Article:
April 23, 1990 12:00 PM

Sorry, Marilyn and Dan Quayle, but buying wholesale and cutting your kids’ hair don’t persuade some of our readers you’re regular folks (PEOPLE, April 2). Others, though, think the two of you are entitled to a break from those nattering nabobs, the media.


So some people think Madonna is just “letting her aging boy toy think he still has it.” Anyone who saw the recent Barbara Walters Special knows that Warren Beatty still has it. He is charming, intelligent, gorgeous and incredibly sexy. And while he could use a new hit movie, Beatty doesn’t need Madonna to keep him in the public eye.

Julie Swain

San Diego

Personally, I think Madonna looks better with Sandra Bernhard.

Channing T. Griffith

Fairmont, W. Va.


Thank you for the very first objective article on a much maligned man, Dan Quayle. No one deserves the negative press that he has received. I have been frustrated for the last year and a half looking for the reason he is ridiculed so much. The only reason I can come up with is that the press loves to bully.

Cathy Christian

Billings, Mont.

Dan Quayle is an heir to the $600 million Pulliam newspaper fortune. He lives in the 33-room vice presidential residence. He earns $125,000 a year and receives an annual allowance of $183,000 for maintaining the house and $75,000 for entertainment. So why can’t the Quayles afford to take their children to real barbers, instead of having Marilyn cut their hair? Why must the family buy many of its personal items, like soap and shampoo, at a wholesale warehouse? Why must their daughter wear hand-me-downs? There is a difference between being frugal and cheap. The Quayles clearly cross the line.

Richard Prosk

South Holland, Ill.


Eddie Edwards murdered Demetria Taylor. It was premeditated and witnessed by others. Todd Broom did something about it. He saved the Texas taxpayers the cost of a trial and the incarceration of a man who deserved what he got.

Geri Ringenberg

Rushville, Ill.

Three cheers to Todd Broom for having the guts to do what he did. If it turns out he has to go court for this, it would surely be a travesty of justice. Let’s give him a medal.

Harland D. Howe

Fryeburg, Maine

A hero? Give me a break! What Todd Broom did was not only unjustifiable, it was irresponsible. Eddie Edwards should have been punished by the law, not a pistol-poppin’ gun collector. Wake up, Texas!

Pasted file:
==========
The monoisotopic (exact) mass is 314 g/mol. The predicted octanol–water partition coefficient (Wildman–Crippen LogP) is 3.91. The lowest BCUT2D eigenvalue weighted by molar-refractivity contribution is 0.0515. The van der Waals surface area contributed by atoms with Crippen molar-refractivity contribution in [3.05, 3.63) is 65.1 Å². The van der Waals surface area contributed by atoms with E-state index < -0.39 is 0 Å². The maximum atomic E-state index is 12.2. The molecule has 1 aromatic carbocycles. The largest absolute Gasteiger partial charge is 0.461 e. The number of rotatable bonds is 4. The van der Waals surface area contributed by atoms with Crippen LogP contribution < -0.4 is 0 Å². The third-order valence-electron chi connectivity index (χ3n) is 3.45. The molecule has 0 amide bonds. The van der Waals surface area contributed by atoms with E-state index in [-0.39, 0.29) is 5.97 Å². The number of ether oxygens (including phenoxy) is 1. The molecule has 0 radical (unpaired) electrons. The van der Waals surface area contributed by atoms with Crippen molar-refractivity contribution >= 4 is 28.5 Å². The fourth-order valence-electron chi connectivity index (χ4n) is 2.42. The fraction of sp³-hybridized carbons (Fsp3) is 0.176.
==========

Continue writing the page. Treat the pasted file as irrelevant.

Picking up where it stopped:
Bonnie Jones

Rancho Cordova, Calif.

In your article about Todd Broom gunning down a killer, you referred to Eddie Edwards as a “41-year-old black man”; however, you did not call Mr. Broom a “25-year-old white man.” Why the specific reference to Edwards’s color? It doesn’t appear to me that the race of the people in this story is particularly important except in a demeaning way, inasmuch as the culprit happened to be black.

William H. Heck

Dauphin, Pa.


I was offended by Ralph Novak’s review of the movie Teenage Mutant Ninja Turtles. The movie showed how the turtles really act and feel. It is true to the comicbook version of the TMNT, not the silly, unrealistic cartoon version. Raphael really has a mean streak, and the real turtles don’t say “cowabunga” and “dude” in every other sentence. I suggest Mr. Novak read the comic book and then maybe he will see the turtles as they really are—goofy characters in a violent situation, not one-dimensional celluloid rip-offs.

Eric Evers

Pleasant Hill, Calif.

If Tony Bennett thinks anyone can sing any love song better than Andy Williams, he needs a hearing aid. Andy wasn’t even on Bennett’s list of his favorite love songs and singers. Shame on you, Tony.

Ruth Solomon

Highland Park, N.J.


Your recent article about Mrs. Bush in PEOPLE Extra: The Dazzling ’90s contained two points that should be clarified. The beauty parlor at the White House is not “Nancy Reagan’s former beauty parlor.” It was installed during the Nixon Administration and used by all succeeding First Ladies. “Nancy Reagan’s private gymnasium” was merely a few pieces of exercise equipment in what had been a bedroom in the family quarters. The equipment was an important part of President Reagan’s recovery therapy after he was shot in 1981, recommended by his doctors, and was left in Washington as a gift to the White House. Mrs. Reagan has a great regard for Mrs. Bush, but does not believe comparisons serve a useful purpose.

Mark D. Weinberg

Director of Public Affairs

The Nancy Reagan Foundation

Los Angeles

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